Over the last two weeks, the Braves have been hard at work, locking up their core for the foreseeable future. They signed first baseman Freddie Freeman for $135 million over eight years, outfielder Jason Heyward for $13.3 million over the next two years, starter Julio Teheran for $32.4 million over six years, and earlier today inked closer Craig Kimbrel to a four-year, $42 million deal. Next up on the list? Shortstop Andrelton Simmons.
Simmons, 24, will be eligible for arbitration starting in 2016 and can become a free agent after the 2018 season. The Braves are perfectly aware of the value Simmons brings defensively, but as Joel Sherman of the New York Post notes, the two sides don’t see eye-to-eye on Simmons’ offensive ability going forward. Thus, extension talks — which aren’t expected to begin in the immediate future — will focus on Simmons’ ability to consistently make hard contact.
Simmons hit six home runs in 1,042 plate appearances in the minors, and three in 182 PA with the Braves in 2012. To the shock of many in the baseball world, he broke out with 17 homers last season. Unfortunately, that was the extent of his offensive contributions. He hit .247 and posted a .296 on-base percentage.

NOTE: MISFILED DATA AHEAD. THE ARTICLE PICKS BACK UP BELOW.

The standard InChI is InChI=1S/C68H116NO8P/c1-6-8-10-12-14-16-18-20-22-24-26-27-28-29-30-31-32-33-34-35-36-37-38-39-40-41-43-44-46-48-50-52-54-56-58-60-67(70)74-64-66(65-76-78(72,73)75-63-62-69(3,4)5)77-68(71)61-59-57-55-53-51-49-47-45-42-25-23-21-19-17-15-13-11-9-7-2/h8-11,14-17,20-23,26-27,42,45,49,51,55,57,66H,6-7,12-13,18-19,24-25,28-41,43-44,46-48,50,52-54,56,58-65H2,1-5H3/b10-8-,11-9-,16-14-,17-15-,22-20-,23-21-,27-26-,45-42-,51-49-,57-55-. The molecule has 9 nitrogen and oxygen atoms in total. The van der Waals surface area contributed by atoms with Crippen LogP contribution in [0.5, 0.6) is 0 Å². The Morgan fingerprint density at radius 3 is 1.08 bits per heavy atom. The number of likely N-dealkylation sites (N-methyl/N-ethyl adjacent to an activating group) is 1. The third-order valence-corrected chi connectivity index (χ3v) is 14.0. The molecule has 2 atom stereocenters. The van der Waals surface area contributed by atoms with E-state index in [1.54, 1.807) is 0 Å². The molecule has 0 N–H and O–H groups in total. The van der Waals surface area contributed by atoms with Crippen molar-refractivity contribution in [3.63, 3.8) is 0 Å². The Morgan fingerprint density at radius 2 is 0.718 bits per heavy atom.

At least six teams are interested in free agent shortstop Troy Tulowitzki, according to a recent report from Susan Slusser of the San Francisco Chronicle. Known suitors include the Cubs, who will reportedly be in attendance during one of the shortstop’s offseason workouts as they decide whether or not to press forward with a deal.
The Blue Jays released Tulowitzki on Tuesday as general manager Ross Atkins admitted he couldn’t rely on the 34-year-old to bounce back from season-ending bone spur removal surgery and be the kind of consistent presence the club needed going forward. Toronto is expected to absorb the remaining $38 million on Tulowitzki’s contract, which includes the $20 million he’s due in 2019, another $14 million in 2020 and a $4 million buyout in 2021.
The veteran slugger will be available to any interested team at a minimum $600,000, an undeniably attractive bargain if he recovers in advance of the 2019 season. He last appeared in the majors in 2017 and slashed .249/.300/.378 with 17 extra-base hits and a .678 OPS through 260 PA. Per Slusser, Tulowitzki appears to be angling for a job with the Athletics — even going so far as to say he’d be willing to switch positions in order to play for a winning team — though they have yet to reach out about a potential deal this winter.